You're confusing mass with weight. Say, somewhere in space, there's a ball, and nearby there's no other sun/planet/anything. Then that ball will experience no force and thus would appear to have no weight. but it will still have mass. Weight is a force that a mass experiences due to gravity. mass is due to atoms and molecules. If something pulls (gravitational pull) those atoms/molecules, then they will experience a force and thus they will appear to have some weight if you decide to measure that weight. If there is no gravity felt by an object, which losely put, means that there is no force from any neighboring massive body.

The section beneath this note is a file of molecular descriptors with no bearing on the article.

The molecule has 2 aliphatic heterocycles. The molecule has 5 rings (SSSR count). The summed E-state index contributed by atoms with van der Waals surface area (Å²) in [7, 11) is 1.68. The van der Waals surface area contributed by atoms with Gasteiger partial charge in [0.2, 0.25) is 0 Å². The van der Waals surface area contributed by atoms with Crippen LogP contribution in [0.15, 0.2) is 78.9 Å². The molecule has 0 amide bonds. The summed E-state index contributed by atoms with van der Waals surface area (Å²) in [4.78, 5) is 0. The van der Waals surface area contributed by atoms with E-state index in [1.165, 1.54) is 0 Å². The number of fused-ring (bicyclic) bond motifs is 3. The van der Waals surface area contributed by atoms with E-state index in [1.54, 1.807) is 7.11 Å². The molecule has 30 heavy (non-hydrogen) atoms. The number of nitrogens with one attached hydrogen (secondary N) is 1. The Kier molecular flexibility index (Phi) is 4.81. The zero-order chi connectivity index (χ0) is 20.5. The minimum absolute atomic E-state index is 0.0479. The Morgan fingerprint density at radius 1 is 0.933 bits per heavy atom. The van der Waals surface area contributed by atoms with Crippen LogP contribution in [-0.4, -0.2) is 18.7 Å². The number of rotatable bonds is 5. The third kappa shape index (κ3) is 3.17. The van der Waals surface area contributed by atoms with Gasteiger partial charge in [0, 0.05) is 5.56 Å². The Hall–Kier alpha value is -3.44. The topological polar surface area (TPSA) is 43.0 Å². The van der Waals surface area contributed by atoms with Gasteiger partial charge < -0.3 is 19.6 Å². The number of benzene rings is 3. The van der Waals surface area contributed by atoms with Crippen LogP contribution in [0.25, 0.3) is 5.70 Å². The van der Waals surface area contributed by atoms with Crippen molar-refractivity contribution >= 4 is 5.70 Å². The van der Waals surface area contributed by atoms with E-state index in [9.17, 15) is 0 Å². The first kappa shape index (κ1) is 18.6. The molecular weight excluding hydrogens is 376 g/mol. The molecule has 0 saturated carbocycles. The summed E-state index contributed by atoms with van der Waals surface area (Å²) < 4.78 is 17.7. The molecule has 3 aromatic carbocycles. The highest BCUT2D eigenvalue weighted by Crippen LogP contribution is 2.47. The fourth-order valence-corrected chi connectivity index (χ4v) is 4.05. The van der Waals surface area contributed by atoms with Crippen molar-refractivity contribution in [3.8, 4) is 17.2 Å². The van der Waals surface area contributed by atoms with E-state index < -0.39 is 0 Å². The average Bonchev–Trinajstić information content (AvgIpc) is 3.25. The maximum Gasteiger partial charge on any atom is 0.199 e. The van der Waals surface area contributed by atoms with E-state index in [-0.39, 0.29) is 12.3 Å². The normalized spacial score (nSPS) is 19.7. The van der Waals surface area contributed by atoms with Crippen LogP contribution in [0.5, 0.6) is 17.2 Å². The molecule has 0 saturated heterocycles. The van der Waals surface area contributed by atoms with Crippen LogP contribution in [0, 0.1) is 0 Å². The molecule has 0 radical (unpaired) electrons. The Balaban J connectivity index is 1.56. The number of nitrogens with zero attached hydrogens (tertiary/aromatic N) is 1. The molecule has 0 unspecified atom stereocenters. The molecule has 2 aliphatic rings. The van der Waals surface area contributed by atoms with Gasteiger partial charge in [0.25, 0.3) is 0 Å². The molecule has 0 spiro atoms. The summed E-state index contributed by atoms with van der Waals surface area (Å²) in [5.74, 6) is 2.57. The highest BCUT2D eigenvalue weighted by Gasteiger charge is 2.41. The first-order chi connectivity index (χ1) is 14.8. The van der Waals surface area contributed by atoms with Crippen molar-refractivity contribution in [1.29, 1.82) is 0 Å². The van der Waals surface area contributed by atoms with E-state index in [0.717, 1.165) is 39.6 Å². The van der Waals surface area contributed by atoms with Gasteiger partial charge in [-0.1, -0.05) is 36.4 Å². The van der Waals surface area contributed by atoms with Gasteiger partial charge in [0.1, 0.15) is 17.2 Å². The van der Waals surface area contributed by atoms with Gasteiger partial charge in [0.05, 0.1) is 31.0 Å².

Remember, weight = mass x gravity. where weight is the force and gravity is the acceleration, or $F=ma$. Thus, mass is an inherent property of matter. If there is matter, it may have mass (if it's travelling at speeds << c), and it may have some weight, provided it is attracted by another object.
I gave somewhat a very simplistic explanation of how mass/matter is defined. I could go into proper details but the fact is that the term matter has no universally-agreed definition. You can find more detailed explanation here: http://en.wikipedia.org/wiki/Mass. But you need to know some physics beforehand to properly understand.